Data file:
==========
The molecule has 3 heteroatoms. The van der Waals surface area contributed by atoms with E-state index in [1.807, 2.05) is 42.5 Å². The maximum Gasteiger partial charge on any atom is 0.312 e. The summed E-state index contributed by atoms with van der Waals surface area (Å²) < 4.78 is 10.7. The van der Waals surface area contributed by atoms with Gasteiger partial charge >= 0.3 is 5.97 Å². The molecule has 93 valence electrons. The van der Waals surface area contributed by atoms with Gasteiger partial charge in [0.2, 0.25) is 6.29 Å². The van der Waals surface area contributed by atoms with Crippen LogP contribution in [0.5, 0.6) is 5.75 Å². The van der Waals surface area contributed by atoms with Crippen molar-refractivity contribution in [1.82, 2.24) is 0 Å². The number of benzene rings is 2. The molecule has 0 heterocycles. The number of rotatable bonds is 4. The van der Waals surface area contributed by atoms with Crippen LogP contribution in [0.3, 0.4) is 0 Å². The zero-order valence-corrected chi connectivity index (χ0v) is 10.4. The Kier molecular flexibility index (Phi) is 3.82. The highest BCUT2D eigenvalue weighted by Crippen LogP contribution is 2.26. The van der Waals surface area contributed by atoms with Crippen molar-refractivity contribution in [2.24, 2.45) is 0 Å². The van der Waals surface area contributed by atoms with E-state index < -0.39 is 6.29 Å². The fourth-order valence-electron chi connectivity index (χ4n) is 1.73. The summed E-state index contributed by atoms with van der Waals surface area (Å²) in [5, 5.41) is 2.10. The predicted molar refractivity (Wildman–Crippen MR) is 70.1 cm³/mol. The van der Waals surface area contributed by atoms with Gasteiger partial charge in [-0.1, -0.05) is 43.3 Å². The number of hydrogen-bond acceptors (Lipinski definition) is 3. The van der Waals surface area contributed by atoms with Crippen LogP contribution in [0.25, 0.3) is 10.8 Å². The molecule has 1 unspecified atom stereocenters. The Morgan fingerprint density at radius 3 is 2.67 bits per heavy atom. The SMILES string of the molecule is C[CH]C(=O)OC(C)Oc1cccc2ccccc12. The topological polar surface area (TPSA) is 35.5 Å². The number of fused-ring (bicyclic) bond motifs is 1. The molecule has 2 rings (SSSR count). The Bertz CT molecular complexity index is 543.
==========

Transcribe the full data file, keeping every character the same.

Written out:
The molecule has 3 heteroatoms. The van der Waals surface area contributed by atoms with E-state index in [1.807, 2.05) is 42.5 Å². The maximum Gasteiger partial charge on any atom is 0.312 e. The summed E-state index contributed by atoms with van der Waals surface area (Å²) < 4.78 is 10.7. The van der Waals surface area contributed by atoms with Gasteiger partial charge >= 0.3 is 5.97 Å². The molecule has 93 valence electrons. The van der Waals surface area contributed by atoms with Gasteiger partial charge in [0.2, 0.25) is 6.29 Å². The van der Waals surface area contributed by atoms with Crippen LogP contribution in [0.5, 0.6) is 5.75 Å². The van der Waals surface area contributed by atoms with Crippen molar-refractivity contribution in [1.82, 2.24) is 0 Å². The number of benzene rings is 2. The molecule has 0 heterocycles. The number of rotatable bonds is 4. The van der Waals surface area contributed by atoms with Crippen LogP contribution in [0.3, 0.4) is 0 Å². The zero-order valence-corrected chi connectivity index (χ0v) is 10.4. The Kier molecular flexibility index (Phi) is 3.82. The highest BCUT2D eigenvalue weighted by Crippen LogP contribution is 2.26. The van der Waals surface area contributed by atoms with Crippen molar-refractivity contribution in [2.24, 2.45) is 0 Å². The van der Waals surface area contributed by atoms with E-state index < -0.39 is 6.29 Å². The fourth-order valence-electron chi connectivity index (χ4n) is 1.73. The summed E-state index contributed by atoms with van der Waals surface area (Å²) in [5, 5.41) is 2.10. The predicted molar refractivity (Wildman–Crippen MR) is 70.1 cm³/mol. The van der Waals surface area contributed by atoms with Gasteiger partial charge in [-0.1, -0.05) is 43.3 Å². The number of hydrogen-bond acceptors (Lipinski definition) is 3. The van der Waals surface area contributed by atoms with Crippen LogP contribution in [0.25, 0.3) is 10.8 Å². The molecule has 1 unspecified atom stereocenters. The Morgan fingerprint density at radius 3 is 2.67 bits per heavy atom. The SMILES string of the molecule is C[CH]C(=O)OC(C)Oc1cccc2ccccc12. The topological polar surface area (TPSA) is 35.5 Å². The number of fused-ring (bicyclic) bond motifs is 1. The molecule has 2 rings (SSSR count). The Bertz CT molecular complexity index is 543.